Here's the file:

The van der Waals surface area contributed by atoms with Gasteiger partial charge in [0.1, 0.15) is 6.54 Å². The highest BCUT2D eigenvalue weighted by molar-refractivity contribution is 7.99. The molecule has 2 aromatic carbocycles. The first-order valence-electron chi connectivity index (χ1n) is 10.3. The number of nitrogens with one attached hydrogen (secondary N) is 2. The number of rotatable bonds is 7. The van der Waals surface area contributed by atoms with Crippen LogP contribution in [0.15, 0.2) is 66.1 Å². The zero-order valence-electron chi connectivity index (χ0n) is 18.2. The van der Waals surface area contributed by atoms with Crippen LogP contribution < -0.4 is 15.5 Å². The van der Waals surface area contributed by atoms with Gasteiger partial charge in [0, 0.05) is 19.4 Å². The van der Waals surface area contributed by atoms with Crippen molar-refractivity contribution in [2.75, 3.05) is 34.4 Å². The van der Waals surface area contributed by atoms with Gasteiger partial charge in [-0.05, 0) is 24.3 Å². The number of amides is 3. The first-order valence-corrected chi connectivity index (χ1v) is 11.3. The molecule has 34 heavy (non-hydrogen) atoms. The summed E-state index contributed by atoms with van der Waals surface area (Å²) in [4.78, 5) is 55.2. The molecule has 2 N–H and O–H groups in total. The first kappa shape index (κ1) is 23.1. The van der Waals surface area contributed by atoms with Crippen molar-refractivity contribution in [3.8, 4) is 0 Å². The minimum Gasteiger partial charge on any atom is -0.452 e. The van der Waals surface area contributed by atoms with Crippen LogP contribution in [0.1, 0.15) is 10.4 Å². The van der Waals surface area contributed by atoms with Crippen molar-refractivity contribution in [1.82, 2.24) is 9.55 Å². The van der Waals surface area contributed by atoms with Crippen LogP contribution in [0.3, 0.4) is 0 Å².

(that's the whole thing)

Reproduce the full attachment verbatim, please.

The van der Waals surface area contributed by atoms with Gasteiger partial charge in [0.1, 0.15) is 6.54 Å². The highest BCUT2D eigenvalue weighted by molar-refractivity contribution is 7.99. The molecule has 2 aromatic carbocycles. The first-order valence-electron chi connectivity index (χ1n) is 10.3. The number of nitrogens with one attached hydrogen (secondary N) is 2. The number of rotatable bonds is 7. The van der Waals surface area contributed by atoms with Crippen LogP contribution in [0.15, 0.2) is 66.1 Å². The zero-order valence-electron chi connectivity index (χ0n) is 18.2. The van der Waals surface area contributed by atoms with Crippen LogP contribution < -0.4 is 15.5 Å². The van der Waals surface area contributed by atoms with Gasteiger partial charge in [0, 0.05) is 19.4 Å². The van der Waals surface area contributed by atoms with Crippen molar-refractivity contribution in [2.75, 3.05) is 34.4 Å². The van der Waals surface area contributed by atoms with Gasteiger partial charge in [-0.05, 0) is 24.3 Å². The number of amides is 3. The first-order valence-corrected chi connectivity index (χ1v) is 11.3. The molecule has 34 heavy (non-hydrogen) atoms. The summed E-state index contributed by atoms with van der Waals surface area (Å²) in [4.78, 5) is 55.2. The molecule has 2 N–H and O–H groups in total. The first kappa shape index (κ1) is 23.1. The van der Waals surface area contributed by atoms with Crippen molar-refractivity contribution in [3.8, 4) is 0 Å². The minimum Gasteiger partial charge on any atom is -0.452 e. The van der Waals surface area contributed by atoms with Crippen LogP contribution in [0.1, 0.15) is 10.4 Å². The van der Waals surface area contributed by atoms with Crippen molar-refractivity contribution in [1.82, 2.24) is 9.55 Å². The van der Waals surface area contributed by atoms with Crippen LogP contribution in [0.3, 0.4) is 0 Å².